I'll admit I don't get how to compute how much my floor can hold, and probably wouldn't trust my own math, even if I came up with the right answer.
I'm looking to purchase a recording booth. I do voice-over work. There's one for sale in my area that the manufacturer says weighs 2015 lbs for the base model. This one has some extras, so lets call it 2100, or maybe even 2150. I weigh 220, so the package would be in the vicinity of 2400, to be safe. The booth has a footprint of 6' x 6'. The home is in the Chicago area, built in 1988.
The room it would be going in is an exterior room, at the first floor back corner of the house. The first floor is over a basement. THe floor joists are 2 x 12s, I believe; I thought a 2x12 was 11 1/4 high/wide. These are either 11" exactly, or some are even closer to 10 7/8", so I'm a little confused about that. I haven't found one that was 11 1/4". Anyway, if I'm measuring correctly, then right under the interior wall perpendicular to the back wall of the house is a laminated joist made of 2 2x12s with a 1/2" steel plate in the middle. The booth would be resting in the room in the interior corner, where one wall is exterior and the other rests over the laminated joist. That laminated joist runs approx 17' where it ties into the I-beam that runs the width of the middle of the house.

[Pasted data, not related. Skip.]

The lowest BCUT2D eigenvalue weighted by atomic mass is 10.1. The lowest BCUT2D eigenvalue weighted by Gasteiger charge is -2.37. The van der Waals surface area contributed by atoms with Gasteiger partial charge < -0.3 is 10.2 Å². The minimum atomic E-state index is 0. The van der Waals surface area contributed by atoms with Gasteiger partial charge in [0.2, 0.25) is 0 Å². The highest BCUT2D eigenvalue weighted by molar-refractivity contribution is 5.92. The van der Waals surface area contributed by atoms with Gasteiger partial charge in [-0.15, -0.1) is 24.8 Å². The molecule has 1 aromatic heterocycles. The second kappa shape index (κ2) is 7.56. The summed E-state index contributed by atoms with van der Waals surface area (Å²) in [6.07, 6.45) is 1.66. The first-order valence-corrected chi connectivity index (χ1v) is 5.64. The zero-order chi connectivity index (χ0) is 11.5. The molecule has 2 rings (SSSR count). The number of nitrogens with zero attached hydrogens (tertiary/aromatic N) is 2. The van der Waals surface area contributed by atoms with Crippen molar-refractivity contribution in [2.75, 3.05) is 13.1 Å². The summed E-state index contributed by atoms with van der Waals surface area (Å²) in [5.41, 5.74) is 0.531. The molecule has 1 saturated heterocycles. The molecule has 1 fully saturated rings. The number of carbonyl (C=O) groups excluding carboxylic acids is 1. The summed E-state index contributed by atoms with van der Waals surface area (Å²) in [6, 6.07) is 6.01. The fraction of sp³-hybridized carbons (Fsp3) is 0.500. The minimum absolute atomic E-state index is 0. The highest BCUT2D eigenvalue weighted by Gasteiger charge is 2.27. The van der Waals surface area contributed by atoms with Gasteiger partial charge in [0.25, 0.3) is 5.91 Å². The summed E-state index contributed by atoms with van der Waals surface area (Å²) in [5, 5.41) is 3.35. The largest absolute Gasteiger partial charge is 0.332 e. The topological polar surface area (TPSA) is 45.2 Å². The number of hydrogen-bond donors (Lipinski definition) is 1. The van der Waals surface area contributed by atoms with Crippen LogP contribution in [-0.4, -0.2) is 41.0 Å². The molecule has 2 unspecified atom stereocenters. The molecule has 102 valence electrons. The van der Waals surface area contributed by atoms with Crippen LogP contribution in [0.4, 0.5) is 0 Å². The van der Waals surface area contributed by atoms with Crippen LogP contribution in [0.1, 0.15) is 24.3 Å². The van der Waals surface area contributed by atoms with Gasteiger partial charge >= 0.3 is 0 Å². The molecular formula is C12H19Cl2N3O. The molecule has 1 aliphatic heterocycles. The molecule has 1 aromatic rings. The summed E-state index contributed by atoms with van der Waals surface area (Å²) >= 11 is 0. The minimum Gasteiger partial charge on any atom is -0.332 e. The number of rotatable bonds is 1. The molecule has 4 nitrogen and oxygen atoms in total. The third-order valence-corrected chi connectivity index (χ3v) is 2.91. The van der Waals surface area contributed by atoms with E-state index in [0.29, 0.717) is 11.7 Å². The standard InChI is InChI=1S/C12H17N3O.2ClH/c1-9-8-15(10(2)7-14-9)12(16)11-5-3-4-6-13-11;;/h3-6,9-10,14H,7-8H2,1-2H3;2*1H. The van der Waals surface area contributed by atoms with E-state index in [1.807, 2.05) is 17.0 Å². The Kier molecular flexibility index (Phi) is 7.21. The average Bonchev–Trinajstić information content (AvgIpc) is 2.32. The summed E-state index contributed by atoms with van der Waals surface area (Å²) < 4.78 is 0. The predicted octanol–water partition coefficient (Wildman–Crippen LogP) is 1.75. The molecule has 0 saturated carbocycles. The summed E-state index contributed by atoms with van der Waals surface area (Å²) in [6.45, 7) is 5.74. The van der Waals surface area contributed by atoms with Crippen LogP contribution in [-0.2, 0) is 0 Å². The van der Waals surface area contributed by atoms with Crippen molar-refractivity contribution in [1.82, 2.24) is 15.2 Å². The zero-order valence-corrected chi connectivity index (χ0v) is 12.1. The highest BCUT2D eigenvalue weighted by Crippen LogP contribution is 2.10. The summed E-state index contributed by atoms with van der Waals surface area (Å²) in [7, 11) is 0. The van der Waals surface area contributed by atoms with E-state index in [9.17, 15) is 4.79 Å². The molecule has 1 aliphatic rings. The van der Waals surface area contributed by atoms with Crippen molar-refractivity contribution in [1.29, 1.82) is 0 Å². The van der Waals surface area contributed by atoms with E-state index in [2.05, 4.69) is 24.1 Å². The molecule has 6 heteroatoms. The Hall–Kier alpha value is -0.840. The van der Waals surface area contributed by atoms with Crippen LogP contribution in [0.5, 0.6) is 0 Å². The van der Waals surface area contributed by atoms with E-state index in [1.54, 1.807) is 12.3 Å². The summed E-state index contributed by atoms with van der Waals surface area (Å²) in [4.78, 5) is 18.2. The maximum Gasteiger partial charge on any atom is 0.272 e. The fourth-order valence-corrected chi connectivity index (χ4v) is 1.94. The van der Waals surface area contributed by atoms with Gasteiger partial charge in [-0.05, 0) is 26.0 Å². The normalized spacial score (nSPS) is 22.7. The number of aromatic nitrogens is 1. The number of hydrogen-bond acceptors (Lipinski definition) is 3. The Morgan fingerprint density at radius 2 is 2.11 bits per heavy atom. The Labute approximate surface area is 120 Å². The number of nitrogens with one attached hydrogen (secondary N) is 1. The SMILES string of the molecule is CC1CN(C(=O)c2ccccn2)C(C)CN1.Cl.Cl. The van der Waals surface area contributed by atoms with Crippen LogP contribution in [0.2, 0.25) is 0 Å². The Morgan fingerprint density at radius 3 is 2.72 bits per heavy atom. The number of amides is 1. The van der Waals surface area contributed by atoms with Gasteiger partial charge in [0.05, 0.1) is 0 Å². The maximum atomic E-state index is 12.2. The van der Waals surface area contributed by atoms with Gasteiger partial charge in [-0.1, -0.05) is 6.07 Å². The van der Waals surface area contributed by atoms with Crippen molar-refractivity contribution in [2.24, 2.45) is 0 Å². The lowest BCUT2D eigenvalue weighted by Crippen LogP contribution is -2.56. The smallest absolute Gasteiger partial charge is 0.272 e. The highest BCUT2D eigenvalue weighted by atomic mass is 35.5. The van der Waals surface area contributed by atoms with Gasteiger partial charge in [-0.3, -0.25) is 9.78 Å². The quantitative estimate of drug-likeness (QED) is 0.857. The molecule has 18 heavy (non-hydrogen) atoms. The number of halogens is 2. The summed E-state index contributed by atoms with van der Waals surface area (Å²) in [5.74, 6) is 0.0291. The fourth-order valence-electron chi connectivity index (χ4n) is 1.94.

Will my floor safely hold the weight of the booth?
To answer a couple of the questions raised:
Why is the booth so heavy? Because isolation requires mass. If you want to keep sound out, the walls have to have mass. This particular model of booth (manufactured by a leader in the industry) has a double-wall design for increased isolation from outside noise. Each 4' x 7.5' section is two slabs of 5/8" MDF with an air gap in the middle. The windows (2) each include four slabs of 1/4" tempered glass. It adds up.
Is there an option for placing the booth in the basement? No, because the only place for it in the basement is just feet from the furnaces, which defeats the purpose.